> I do think that something based around a settable-per-table caching
> percentage might be a reasonable way to proceed.
BTW ... on reflection it seems that this would *not* solve the use-case
Kevin described at the start of this thread. What he's got AIUI is some
large tables whose recent entries are well-cached, and a lot of queries
that tend to hit that well-cached portion, plus a few queries that hit
the whole table and so see largely-not-cached behavior. We can't
represent that very well with a caching knob at the table level. Either
a high or a low setting will be wrong for one set of queries or the
It might work all right if he were to partition the table and then have
a different caching value attached to the currently-latest partition,
but that doesn't sound exactly maintenance-free either. Also, that only
works with the current statically-planned approach to partitioned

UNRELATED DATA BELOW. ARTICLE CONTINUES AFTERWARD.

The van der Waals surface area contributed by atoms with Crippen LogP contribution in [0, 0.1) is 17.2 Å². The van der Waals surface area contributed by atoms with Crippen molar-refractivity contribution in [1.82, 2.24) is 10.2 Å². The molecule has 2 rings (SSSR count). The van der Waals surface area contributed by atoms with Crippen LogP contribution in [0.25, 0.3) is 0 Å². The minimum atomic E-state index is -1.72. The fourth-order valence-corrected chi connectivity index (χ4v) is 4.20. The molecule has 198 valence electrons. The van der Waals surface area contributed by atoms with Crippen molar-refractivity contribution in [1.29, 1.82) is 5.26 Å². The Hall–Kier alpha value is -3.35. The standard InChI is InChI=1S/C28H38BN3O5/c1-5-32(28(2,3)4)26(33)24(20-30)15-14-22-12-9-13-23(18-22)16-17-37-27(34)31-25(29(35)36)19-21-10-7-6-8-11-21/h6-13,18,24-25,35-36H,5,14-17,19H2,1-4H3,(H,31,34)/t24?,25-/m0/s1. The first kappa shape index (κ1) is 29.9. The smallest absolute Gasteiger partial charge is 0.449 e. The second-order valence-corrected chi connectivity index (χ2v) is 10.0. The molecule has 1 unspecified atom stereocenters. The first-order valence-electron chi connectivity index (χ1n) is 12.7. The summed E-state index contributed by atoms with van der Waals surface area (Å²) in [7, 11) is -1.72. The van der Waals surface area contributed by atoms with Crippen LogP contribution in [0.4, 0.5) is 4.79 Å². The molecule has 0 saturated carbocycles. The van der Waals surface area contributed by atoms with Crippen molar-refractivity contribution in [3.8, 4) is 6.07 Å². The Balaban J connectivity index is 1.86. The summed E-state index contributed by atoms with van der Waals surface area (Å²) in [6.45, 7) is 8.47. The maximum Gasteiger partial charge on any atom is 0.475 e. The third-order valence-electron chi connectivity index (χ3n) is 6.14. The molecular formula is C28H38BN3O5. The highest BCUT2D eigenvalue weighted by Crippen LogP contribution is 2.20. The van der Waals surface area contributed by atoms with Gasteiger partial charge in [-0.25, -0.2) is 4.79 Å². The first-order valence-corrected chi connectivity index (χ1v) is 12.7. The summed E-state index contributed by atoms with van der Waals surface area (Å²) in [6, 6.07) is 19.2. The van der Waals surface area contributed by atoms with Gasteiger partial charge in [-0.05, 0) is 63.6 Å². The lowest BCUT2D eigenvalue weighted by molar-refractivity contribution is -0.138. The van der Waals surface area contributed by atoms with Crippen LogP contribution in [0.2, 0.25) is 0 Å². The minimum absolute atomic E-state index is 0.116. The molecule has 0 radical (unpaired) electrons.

tables. I think where we're trying to go with partitioning is that
the planner doesn't consider the individual partitions, but the executor
just hits the right one at runtime --- so cost modifiers attached to
individual partitions aren't going to work in that environment.
The most practical solution for his case still seems to be to twiddle
some GUC or other locally in the maintenance scripts that do the
full-table-scan queries. Unfortunately we don't have an equivalent
of per-session SET (much less SET LOCAL) for per-relation attributes.
Not sure if we want to go there.
regards, tom lane
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